Round Rhyd-y-croesau

When we first walked the Cistercian Way in 1998, we used an awful lot of the Offa’s Dyke Path. To be honest, you could use the OD virtually all the way from the Clwydian range to Strata Marcella and Welshpool, but it felt uncomfortable for several reasons. Sections are very heavily walked, it goes through some very sensitive ecologies, and it really feels like cheating to use so much of an existing route. Since then, I have redone the northern section so that it goes down the Vale of Clwyd and over Mynydd Llantysilio. In 1998 we left the OD at Llangollen and found an alternative route over the Ceiriog hills. Rewalking that in 2005 I found that much of what I had done in 1998 was now the Ceiriog Trail.

But we were there first!

In 1998 and 2005 we cut down into Rhydycroesau and worked our way across to the Candy Woods to join the OD Path. That was never very satisfactory – it isn’t a good section of the OD and a lot of it seemed to go along the actual monument, which can cause damage. It did look as though it ought to be possible to follow the Ceiriog Tral a bit further then walk along the lanes to join the OD further south.

I had a meeting in Ironbridge with the Church Monuments Society’s web designer. Fleeing the uproar over the Good Priest of Geddington (that’s another story) I went to stay with friends in Baschurch and had a good day’s walking.

Follow the Ceiriog Trail up from Llechrydau and along the ridge. At SJ 22500 32535 keep straight on, down to cross the Cynllaith and up to the road at SJ 22506 31656.This is the view looking back to the ridge.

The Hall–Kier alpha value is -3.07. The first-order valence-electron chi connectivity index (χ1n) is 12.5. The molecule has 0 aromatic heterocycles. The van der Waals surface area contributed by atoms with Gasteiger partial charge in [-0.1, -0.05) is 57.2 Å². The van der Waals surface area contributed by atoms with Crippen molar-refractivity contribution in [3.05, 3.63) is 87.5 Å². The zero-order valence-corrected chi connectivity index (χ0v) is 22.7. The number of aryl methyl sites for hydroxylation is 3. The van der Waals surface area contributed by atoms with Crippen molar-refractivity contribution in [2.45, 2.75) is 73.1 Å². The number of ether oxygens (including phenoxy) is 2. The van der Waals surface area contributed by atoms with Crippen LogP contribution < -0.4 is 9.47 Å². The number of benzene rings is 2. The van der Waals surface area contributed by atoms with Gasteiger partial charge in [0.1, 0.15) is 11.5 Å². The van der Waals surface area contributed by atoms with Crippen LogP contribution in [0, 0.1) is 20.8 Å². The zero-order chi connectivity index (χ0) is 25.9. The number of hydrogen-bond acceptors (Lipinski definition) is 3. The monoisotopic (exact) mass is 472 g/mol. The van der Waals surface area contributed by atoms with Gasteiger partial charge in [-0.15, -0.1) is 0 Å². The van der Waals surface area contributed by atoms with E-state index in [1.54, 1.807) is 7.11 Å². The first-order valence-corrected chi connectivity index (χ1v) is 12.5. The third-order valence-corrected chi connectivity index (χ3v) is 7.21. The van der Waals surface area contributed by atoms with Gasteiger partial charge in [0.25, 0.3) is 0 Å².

Here the Ceiriog Trail goes right but you keep straight on along the tarmac lane to Ty’n Celyn. After the cottage at SJ 22420 31238 this becomes a stony track which swings over the ridge

and down to cross another minor road at SJ 22381 30758. Take the tarmac lane straight on (signposted for Bwlch) and down hill. At SJ 22200 30660

take the left fork, another stony track over the next ridge. At SJ 21788 29953 you meet another tarmac road. Straight across the road a stile and waymark leads to a very steep slope – more of a scramble – down a field.

I’m still nursing a damaged cruciate ligament so I took the road round but the footpath down the field looks clear and it’s waymarked through a gate at the bottom, at SJ 21791 29789. Turn right on the road here and follow it across a stream with some pretty cascades.

Up the other side of the valley at SJ 21660 29408 you reach a T junction. A footpath is waymarked ahead but this takes you some way west towards Llansilin. Instead, turn left on the road and walk down hill. At SJ 22171 29204 cross the main Llansilin road and walk down the lane on the other side (marked Unsuitable for Motor Vehicles).

The first few yards are metalled but it soon becomes a muddy track down to the stream. There is a ford for vehicles and a footbridge to the left. Keep going up the lane on the far side. It was wet and muddy underfoot but clear and passable. At SJ 22484 28685, bear right on a roughly metalled lane.

You are now in the setting for Ellis Peters’ ‘Brother Cadfael’ novel Monk’s Hood. The disputed manor of Mallilie is ahead of you and to your left. Ifor ap Morgan’s farm is below to your right. Away to your right is Llansilin, where the commote court was held.